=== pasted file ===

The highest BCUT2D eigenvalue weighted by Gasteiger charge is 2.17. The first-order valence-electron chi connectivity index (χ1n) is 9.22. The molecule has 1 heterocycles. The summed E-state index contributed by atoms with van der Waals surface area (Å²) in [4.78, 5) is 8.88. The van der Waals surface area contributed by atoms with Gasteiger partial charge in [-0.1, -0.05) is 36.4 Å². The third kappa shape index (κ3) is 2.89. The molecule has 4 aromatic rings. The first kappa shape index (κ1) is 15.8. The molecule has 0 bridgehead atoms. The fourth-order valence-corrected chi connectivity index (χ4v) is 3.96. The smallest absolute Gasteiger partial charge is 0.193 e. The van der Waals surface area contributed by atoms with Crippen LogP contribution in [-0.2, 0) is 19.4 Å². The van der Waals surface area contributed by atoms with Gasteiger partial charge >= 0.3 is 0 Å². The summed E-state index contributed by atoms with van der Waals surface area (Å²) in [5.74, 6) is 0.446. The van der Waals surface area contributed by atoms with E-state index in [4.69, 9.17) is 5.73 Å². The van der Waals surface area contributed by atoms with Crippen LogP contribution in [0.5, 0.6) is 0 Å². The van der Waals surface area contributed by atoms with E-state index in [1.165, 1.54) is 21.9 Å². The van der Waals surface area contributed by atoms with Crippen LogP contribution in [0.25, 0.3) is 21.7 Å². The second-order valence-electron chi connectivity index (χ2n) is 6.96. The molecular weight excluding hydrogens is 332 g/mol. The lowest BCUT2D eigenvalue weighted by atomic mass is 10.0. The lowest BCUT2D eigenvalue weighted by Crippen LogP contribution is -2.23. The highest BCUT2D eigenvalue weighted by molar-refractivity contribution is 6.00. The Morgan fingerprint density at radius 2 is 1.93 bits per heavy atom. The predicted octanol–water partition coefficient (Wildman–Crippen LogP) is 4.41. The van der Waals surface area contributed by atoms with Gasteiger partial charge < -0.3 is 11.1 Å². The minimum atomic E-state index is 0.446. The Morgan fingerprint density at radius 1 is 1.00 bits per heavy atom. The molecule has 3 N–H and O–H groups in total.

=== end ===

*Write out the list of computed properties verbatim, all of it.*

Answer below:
The highest BCUT2D eigenvalue weighted by Gasteiger charge is 2.17. The first-order valence-electron chi connectivity index (χ1n) is 9.22. The molecule has 1 heterocycles. The summed E-state index contributed by atoms with van der Waals surface area (Å²) in [4.78, 5) is 8.88. The van der Waals surface area contributed by atoms with Gasteiger partial charge in [-0.1, -0.05) is 36.4 Å². The third kappa shape index (κ3) is 2.89. The molecule has 4 aromatic rings. The first kappa shape index (κ1) is 15.8. The molecule has 0 bridgehead atoms. The fourth-order valence-corrected chi connectivity index (χ4v) is 3.96. The smallest absolute Gasteiger partial charge is 0.193 e. The van der Waals surface area contributed by atoms with Crippen LogP contribution in [-0.2, 0) is 19.4 Å². The van der Waals surface area contributed by atoms with Gasteiger partial charge >= 0.3 is 0 Å². The summed E-state index contributed by atoms with van der Waals surface area (Å²) in [5.74, 6) is 0.446. The van der Waals surface area contributed by atoms with E-state index in [4.69, 9.17) is 5.73 Å². The van der Waals surface area contributed by atoms with Crippen LogP contribution in [0.5, 0.6) is 0 Å². The van der Waals surface area contributed by atoms with E-state index in [1.165, 1.54) is 21.9 Å². The van der Waals surface area contributed by atoms with Crippen LogP contribution in [0.25, 0.3) is 21.7 Å². The second-order valence-electron chi connectivity index (χ2n) is 6.96. The molecular weight excluding hydrogens is 332 g/mol. The lowest BCUT2D eigenvalue weighted by atomic mass is 10.0. The lowest BCUT2D eigenvalue weighted by Crippen LogP contribution is -2.23. The highest BCUT2D eigenvalue weighted by molar-refractivity contribution is 6.00. The Morgan fingerprint density at radius 2 is 1.93 bits per heavy atom. The predicted octanol–water partition coefficient (Wildman–Crippen LogP) is 4.41. The van der Waals surface area contributed by atoms with Gasteiger partial charge < -0.3 is 11.1 Å². The minimum atomic E-state index is 0.446. The Morgan fingerprint density at radius 1 is 1.00 bits per heavy atom. The molecule has 3 N–H and O–H groups in total.